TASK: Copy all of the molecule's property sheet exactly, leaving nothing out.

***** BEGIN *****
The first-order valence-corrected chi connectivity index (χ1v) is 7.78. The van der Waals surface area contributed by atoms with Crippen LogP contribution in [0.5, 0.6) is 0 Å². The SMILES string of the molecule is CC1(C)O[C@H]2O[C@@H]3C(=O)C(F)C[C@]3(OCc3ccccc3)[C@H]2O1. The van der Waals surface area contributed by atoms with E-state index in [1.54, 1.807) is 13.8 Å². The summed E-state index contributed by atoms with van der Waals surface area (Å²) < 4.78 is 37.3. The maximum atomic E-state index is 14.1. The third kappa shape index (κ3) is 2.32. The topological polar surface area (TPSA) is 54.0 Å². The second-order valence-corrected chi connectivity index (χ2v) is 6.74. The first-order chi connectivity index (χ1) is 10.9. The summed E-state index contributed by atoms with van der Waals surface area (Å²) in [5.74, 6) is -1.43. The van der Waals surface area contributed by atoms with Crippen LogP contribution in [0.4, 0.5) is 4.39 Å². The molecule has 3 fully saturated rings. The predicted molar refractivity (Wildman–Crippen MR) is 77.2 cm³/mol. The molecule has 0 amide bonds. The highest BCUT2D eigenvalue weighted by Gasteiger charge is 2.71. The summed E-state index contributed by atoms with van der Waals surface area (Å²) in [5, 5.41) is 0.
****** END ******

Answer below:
The first-order valence-corrected chi connectivity index (χ1v) is 7.78. The van der Waals surface area contributed by atoms with Crippen LogP contribution in [0.5, 0.6) is 0 Å². The SMILES string of the molecule is CC1(C)O[C@H]2O[C@@H]3C(=O)C(F)C[C@]3(OCc3ccccc3)[C@H]2O1. The van der Waals surface area contributed by atoms with E-state index in [1.54, 1.807) is 13.8 Å². The summed E-state index contributed by atoms with van der Waals surface area (Å²) < 4.78 is 37.3. The maximum atomic E-state index is 14.1. The third kappa shape index (κ3) is 2.32. The topological polar surface area (TPSA) is 54.0 Å². The second-order valence-corrected chi connectivity index (χ2v) is 6.74. The first-order chi connectivity index (χ1) is 10.9. The summed E-state index contributed by atoms with van der Waals surface area (Å²) in [5.74, 6) is -1.43. The van der Waals surface area contributed by atoms with Crippen LogP contribution in [0.4, 0.5) is 4.39 Å². The molecule has 3 fully saturated rings. The predicted molar refractivity (Wildman–Crippen MR) is 77.2 cm³/mol. The molecule has 0 amide bonds. The highest BCUT2D eigenvalue weighted by Gasteiger charge is 2.71. The summed E-state index contributed by atoms with van der Waals surface area (Å²) in [5, 5.41) is 0.